Academy manager Darren Edmondson on his new role at the club
Former-United player and favourite Darren Edmondson left Brunton Park with over 250 appearances to his name 20-years ago but he made a return to his roots this week to take post as the Club’s Academy Manager.
We caught up with him to find out what it feels like to come back to the place where it all started as he looks to get his teeth into what is an important role.
“It feels amazing to be back,” he said. “When I got the call from the directors to say they were interested, and they spoke to me in-depth about the role, it became a no-brainer for me.
“I’ve come back to the club where it all started for me and it’s a club I love. Being a Cumbrian as well meant it was all set up nicely for me to return home, so to speak, and it’s just really nice to be here.”
“The place has changed over the years but the chairman is still here, and it was good to see him again,” he continued. “Andrew has been through a lot of ups and downs but he's a fantastic bloke. I had several meetings with him before I got the job and he made it clear he was interested in getting me back as one of the club’s own, if you like.
“There are familiar faces around the place but the ground has changed because of the floods and things like that. I'm really excited to be coming back and hopefully with a lot of hard work I can make the youth team a success and we can produce endless amounts of players who can help the first team get to where the manager wants to take it.”
Speaking about his decision to accept the position, he said: “I wouldn’t say I thought about taking this route into youth football in particular, and there were potential non-league contracts elsewhere that were there for me to discuss.
“Once I’d had the conversation with the chairman my mindset changed. Being back at Brunton Park was obviously a big pull, and being involved in the professional game with your home town club ... in my opinion I’d have been stupid not to take it.
“Hopefully what I’m good at is getting individuals to produce their best. The psychological side of football is ultimately what stops them from becoming very good at what they do. The first job David [Wilkes] and I have to do is to create an environment where these lads look forward to going onto the training ground every day.
“I’ve watched a couple of days of training with the first team and I’ve seen how much they go out there to enjoy it. The experience of being a first team manager is something I’ll bring into this job because it’s about building relationships and trust with players so you can get a dressing room which can be successful.”
Having come through the youth system himself with United, and having gone on to forge a successful career as both a player and a coach, he certainly brings a wealth of experience to the role.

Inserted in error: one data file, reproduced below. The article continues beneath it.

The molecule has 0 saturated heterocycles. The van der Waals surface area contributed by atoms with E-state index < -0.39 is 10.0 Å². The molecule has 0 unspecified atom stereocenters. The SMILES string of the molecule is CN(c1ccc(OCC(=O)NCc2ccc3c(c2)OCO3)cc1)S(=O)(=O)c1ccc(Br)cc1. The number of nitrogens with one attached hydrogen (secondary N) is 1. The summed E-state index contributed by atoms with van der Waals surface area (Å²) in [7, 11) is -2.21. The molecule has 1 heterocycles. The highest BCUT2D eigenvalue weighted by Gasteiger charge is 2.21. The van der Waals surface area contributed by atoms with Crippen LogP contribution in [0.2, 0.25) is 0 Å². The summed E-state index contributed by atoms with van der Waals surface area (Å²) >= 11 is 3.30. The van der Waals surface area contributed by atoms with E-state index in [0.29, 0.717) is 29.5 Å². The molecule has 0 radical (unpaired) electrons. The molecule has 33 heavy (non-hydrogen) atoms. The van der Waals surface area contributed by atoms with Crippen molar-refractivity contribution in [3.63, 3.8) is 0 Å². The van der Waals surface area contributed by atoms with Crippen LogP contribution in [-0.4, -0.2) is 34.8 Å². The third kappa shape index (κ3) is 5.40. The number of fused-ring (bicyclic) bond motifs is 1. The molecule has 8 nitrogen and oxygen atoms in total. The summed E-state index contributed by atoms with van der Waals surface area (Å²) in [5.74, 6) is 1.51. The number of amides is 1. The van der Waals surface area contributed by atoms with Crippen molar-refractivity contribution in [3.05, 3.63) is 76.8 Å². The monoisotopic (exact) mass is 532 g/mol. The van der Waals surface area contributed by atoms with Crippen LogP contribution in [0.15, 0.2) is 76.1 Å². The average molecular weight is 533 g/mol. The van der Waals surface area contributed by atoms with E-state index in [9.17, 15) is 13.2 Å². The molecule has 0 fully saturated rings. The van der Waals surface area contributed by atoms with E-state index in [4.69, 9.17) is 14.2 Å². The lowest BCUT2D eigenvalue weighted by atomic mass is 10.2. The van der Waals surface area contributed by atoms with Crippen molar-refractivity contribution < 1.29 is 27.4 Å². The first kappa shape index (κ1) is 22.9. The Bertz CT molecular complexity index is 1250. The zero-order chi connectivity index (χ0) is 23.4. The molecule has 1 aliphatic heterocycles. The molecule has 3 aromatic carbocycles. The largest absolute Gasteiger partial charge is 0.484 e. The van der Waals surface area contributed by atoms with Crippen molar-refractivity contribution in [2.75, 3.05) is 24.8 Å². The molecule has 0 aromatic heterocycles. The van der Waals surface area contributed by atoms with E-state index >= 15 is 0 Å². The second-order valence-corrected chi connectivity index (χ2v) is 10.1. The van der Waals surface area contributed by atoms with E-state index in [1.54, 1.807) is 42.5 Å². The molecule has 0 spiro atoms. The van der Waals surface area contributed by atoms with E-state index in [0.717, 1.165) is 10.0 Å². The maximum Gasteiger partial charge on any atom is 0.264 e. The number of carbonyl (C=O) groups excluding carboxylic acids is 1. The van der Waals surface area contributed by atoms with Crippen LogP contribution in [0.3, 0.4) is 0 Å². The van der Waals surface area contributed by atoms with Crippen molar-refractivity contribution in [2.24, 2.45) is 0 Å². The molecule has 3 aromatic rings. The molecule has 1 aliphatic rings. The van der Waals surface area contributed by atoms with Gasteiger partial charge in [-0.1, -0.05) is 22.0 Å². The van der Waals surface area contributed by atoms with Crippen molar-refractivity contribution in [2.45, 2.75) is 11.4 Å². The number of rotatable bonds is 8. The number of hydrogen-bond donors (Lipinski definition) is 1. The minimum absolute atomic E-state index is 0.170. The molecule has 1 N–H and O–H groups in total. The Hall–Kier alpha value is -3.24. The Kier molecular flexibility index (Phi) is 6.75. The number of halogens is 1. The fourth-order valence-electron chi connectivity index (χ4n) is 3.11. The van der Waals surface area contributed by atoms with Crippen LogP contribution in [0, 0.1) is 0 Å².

“The good thing about this job is that I came through the system and I know what it’s about,” he said. “I’ve also had the experience of managing a football club, but this is a completely different type of challenge.
“The whole 16 to 18 programme is about making sure your players are learning about football. It’s down to me, David and the rest of the staff at youth level to make sure we teach the young boys in all age groups everything they need to know. We want to make sure the journey they have is not only a good experience, but also a learning curve.
“I want to help the football club continue to produce a line of Cumbrians who can go on and play in the first team and help progress the club, if we can. That philosophy has always been here so it's just about finding the players.
“We want to bring players like Matt Jansen through the system. That's not a step back in time in any way because we know they’re out there. My job now is to get the right staff below me to go out and find them and then, when we’ve done that, we have to improve them at the younger ages so they have the tools to progress all the way through.”
On how big the job ahead actually is, he said: “I haven't seen the players yet because they don’t come back in until Monday morning. I think I need to have met the group before I can determine exactly how big of a job it will be.
“Obviously youth football now works under the EPPP guidelines but being a teacher is a beast in itself, so EPPP isn't too daunting. Sitting behind a computer and inputting data is something I've done for quite a few years, and the club is giving me every chance to get up to speed through training and things like that.
“I want to be involved with every age group, as much as time permits. We've got some good staff in the academy, which Dave has been implementing for a number of years. He's up to speed and we've had chats about coaches and what we need. That's ongoing every day now.
“I’m really excited about the job ahead. As I said, I know what it feels like to come through it and I also know what it feels like as a Cumbrian when you run out onto that pitch. The way the local fans get behind you is amazing so this is a big role for me and I’m really looking forward to it.”
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